Active noise canceling is best suited for low frequencies. For higher frequencies, the spacing requirements for free space and zone of silence techniques become prohibitive. In acoustic cavity and duct based systems, the number of modes grows rapidly with increasing frequency, which quickly makes active noise control techniques unmanageable. Passive treatments become more effective at higher frequencies and often provide an adequate solution without the need for active control.[3]

History

1934 - The first patent for a noise control system was granted to inventor Paul Lueg U.S. Patent 2,043,416. The patent described how to cancel sinusoidal tones in ducts by phase-advancing the wave and cancelling arbitrary sounds in the region around a loudspeaker by inverting the polarity.[4]

1950s - With U.S. Patent 2,866,848, U.S. Patent 2,920,138, U.S. Patent 2,966,549 by Lawrence J. Fogel, systems were created to cancel the noise in helicopter and airplane cockpits.

1957 - Willard Meeker developed a paper design and working model of active noise control applied to a circumaural earmuff. This headset had an active attenuation bandwidth of approximately 50–500 Hz, with a maximum attenuation of approximately 20 dB.[5]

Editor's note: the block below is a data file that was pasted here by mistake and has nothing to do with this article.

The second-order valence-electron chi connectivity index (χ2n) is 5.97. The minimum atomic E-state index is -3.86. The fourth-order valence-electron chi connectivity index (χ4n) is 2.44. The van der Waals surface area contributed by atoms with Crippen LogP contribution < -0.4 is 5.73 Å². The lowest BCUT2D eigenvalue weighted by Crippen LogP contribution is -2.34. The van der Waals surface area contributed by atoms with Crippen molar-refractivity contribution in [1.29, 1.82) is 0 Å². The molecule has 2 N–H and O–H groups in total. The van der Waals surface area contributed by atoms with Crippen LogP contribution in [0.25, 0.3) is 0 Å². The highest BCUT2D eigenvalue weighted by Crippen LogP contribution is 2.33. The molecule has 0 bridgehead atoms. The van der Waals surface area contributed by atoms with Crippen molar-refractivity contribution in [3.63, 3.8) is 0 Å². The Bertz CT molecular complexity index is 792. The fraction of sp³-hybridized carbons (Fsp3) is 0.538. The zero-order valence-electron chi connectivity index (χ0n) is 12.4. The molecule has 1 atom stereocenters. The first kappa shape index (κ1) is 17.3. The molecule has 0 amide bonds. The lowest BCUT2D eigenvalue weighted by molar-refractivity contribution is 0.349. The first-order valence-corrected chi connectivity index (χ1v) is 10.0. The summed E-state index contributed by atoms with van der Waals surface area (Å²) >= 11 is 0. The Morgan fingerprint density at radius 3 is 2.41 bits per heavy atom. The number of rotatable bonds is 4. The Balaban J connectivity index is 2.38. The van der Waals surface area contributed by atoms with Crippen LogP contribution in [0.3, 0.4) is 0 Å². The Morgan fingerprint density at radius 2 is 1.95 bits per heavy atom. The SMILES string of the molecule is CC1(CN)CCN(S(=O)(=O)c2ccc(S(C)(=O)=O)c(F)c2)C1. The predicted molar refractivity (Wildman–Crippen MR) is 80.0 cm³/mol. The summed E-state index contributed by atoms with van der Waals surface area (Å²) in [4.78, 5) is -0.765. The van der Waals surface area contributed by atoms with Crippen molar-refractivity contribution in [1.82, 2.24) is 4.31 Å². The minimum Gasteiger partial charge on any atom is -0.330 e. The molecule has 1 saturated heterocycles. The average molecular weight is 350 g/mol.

1986 - Dick Rutan and Jeana Yeager used prototype headsets built by Bose in their around-the-world flight.[6][7]

2015 - During the Eurovision Song Contest 2015, boos were reported from the live audience inside Wiener Stadthalle whenever a country awarded points to Russia's entry, "A Million Voices", which was performed by Polina Gagarina. However, anti-booing technology using active noise control was installed inside the arena to prevent boos from being heard on television. It is scheduled to be used in future Eurovision events.

See also

References

  1. ^ Moylan, William (2006). Understanding and crafting the mix: the art of recording. Focal Press. p. 26.  
  2. ^ The average head is about 21.5 cm (8.5 in) from ear to ear. Assuming the speed of sound is 343 meters per second (1125 feet per second), the full wavelength of a tone of 1600 Hz reaches from ear to ear. A tone of half that frequency, 800 Hz, has a wavelength twice as long. A single such tone coming from the side will appear at the two ears 180 degrees out of phase—one ear compared to the other. An active noise control tone coming from a different angle will not be able to attenuate the original tone in both ears at once.
  3. ^ Active Noise Control, December 2005